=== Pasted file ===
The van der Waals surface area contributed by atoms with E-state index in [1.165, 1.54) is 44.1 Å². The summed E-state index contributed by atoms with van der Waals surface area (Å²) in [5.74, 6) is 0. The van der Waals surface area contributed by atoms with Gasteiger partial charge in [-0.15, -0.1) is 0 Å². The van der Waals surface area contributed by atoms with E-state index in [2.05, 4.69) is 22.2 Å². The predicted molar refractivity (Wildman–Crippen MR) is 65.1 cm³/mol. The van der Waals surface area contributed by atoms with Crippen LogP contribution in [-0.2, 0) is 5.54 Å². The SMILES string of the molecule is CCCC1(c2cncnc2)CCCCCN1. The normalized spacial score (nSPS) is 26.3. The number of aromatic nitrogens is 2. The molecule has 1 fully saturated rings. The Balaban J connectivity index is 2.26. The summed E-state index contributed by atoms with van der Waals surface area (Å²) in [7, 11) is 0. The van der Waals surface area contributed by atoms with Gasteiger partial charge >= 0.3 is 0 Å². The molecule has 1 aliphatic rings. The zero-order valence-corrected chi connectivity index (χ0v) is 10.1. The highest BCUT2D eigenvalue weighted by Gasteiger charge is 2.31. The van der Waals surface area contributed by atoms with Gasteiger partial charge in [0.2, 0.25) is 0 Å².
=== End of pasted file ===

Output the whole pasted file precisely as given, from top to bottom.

The van der Waals surface area contributed by atoms with E-state index in [1.165, 1.54) is 44.1 Å². The summed E-state index contributed by atoms with van der Waals surface area (Å²) in [5.74, 6) is 0. The van der Waals surface area contributed by atoms with Gasteiger partial charge in [-0.15, -0.1) is 0 Å². The van der Waals surface area contributed by atoms with E-state index in [2.05, 4.69) is 22.2 Å². The predicted molar refractivity (Wildman–Crippen MR) is 65.1 cm³/mol. The van der Waals surface area contributed by atoms with Crippen LogP contribution in [-0.2, 0) is 5.54 Å². The SMILES string of the molecule is CCCC1(c2cncnc2)CCCCCN1. The normalized spacial score (nSPS) is 26.3. The number of aromatic nitrogens is 2. The molecule has 1 fully saturated rings. The Balaban J connectivity index is 2.26. The summed E-state index contributed by atoms with van der Waals surface area (Å²) in [7, 11) is 0. The van der Waals surface area contributed by atoms with Gasteiger partial charge >= 0.3 is 0 Å². The molecule has 1 aliphatic rings. The zero-order valence-corrected chi connectivity index (χ0v) is 10.1. The highest BCUT2D eigenvalue weighted by Gasteiger charge is 2.31. The van der Waals surface area contributed by atoms with Gasteiger partial charge in [0.2, 0.25) is 0 Å².